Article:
Even after nearly 12 years as an MP, personal stories still have the power to take my breath away.
One such occasion took place last July. I was sat in a committee room in the House of Commons, chairing the first evidence session of an inquiry into immigration detention. We were talking, via a phone link, to a young man who was being held in one of the giant detention centres next door to Heathrow.
He told us about how he had ended up in the UK. At the age of 16, he had been trafficked from his home on the Nigeria/Cameroon border to Hungary. He told us how he was "put in a basement, beaten, raped and tortured". He managed to escape and then found himself in London, a stranger. Then he was detained.
I asked him how long he had been in detention. His answer caused those in the room to gasp.
Three years he had been in detention, locked up not because he had broken the law but for immigration purposes. A young man who had been the victim of some horrendous abuse had arrived in the UK and instead of being given support and treatment, was locked away indefinitely.
The inquiry panel brought together Parliamentarians from both the House of Commons and the House of Lords, from across the political spectrum, to examine how detention is used in the British immigration system. Not only is the UK the only country in the EU that does not have a time limit on how long individuals can be held for immigration purposes, but we also detain a very high number of people and for long periods of time.
During the inquiry, we heard from those who had either previously been in detention or who were still detained. They told us that the lack of a time limit results in people being left in a desperate limbo, not knowing if tomorrow they'll be released, removed from the country, or continue being held in conditions tantamount to a high security prison. One person who gave evidence compared it to prison. He said "In prison you count your days down. In detention, you count your days up."
At the end of 2014, there were 3,462 people in detention. 397 had been detained for more than six months, 108 for longer than a year, and 18 for longer than two years. This is an incredible waste of human life and potential.
It's also a waste of money. It costs nearly £40,000 to detain one person for one year. Considering that nearly half of all people detained, and the majority of those detained for over 12 months, are eventually released into the community, millions of pounds is being thrown away locking people up for no reason at all.
Today we have published our report and are recommending that the next government introduces a time limit of 28 days on the length of time an individual can be held in an immigration detention centre. We argue in our report that fewer people should be detained and for shorter periods of time. Decisions to detain people should only ever been taken as a last resort.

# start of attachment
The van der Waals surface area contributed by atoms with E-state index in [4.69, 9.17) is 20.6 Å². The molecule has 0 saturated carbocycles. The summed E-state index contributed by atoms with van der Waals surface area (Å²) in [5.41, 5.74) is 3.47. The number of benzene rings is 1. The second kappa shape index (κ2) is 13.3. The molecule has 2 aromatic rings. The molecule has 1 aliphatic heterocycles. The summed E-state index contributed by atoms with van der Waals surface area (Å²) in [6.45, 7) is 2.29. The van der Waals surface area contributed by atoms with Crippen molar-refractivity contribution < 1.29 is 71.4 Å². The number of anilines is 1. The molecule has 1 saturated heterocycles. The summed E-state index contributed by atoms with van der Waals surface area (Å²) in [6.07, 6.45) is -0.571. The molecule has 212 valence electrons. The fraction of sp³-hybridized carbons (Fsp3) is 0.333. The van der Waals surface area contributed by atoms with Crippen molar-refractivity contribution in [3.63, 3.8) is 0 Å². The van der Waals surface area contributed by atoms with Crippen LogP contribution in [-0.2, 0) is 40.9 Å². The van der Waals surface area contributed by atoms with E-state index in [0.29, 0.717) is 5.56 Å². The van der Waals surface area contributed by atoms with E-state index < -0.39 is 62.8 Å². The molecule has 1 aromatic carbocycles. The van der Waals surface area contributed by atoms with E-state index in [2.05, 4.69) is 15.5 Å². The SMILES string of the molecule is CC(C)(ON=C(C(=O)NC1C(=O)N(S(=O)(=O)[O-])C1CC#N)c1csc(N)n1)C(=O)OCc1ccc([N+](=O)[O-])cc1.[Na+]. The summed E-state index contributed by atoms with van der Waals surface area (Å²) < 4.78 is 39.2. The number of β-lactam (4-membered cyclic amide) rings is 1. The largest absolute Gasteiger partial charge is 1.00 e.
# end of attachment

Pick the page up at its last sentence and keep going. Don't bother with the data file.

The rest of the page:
But during the inquiry, it became clear that such a change would only be possible if there was a wholesale change in the way that the Home Office engages with people.
That is why we are recommending that the UK should learn from other countries around the world, who detain far fewer people despite having high levels of asylum applicants.
During the inquiry, I, along with two other panel members, visited Sweden to talk to parliamentarians and officials about the role detention plays in their immigration system. Sweden has just 255 detention spaces across the country, despite receiving nearly three times as many asylum applications last year alone.
The approach of the Swedish system could not be starker when compared to the UK. If you ever visit a detention centre in the UK, you will feel like you're entering a prison. You are surrounded by barbed wire, keys jangle from the waists of the guards, and the cells are exactly that, cells.
Compare this with Sweden, where staff refer to detainees as "customers" and say that their aim is to make sure people leave with their heads held high.
Despite this difference in approach, Sweden, and other countries with similar systems, have high levels of compliance with the immigration system. This is because rather than focusing on costly enforcement procedures at the end of the process, they engage with individuals early on, making sure that people feel like they are being treated with dignity and respect from the time they make their application.
This approach allows migrants to live in their communities while their cases are resolved, rather than be in constant fear that they could be detained at any time. Not only is this approach better for those individuals in the system, but it's also considerably cheaper.
The parliamentarians on the panel come from right across the political spectrum and we all have differing views on immigration as a whole. But having examined the evidence we are all clear that the current system of immigration detention isn't working. It's time for change and that change should begin today.Suggest a correction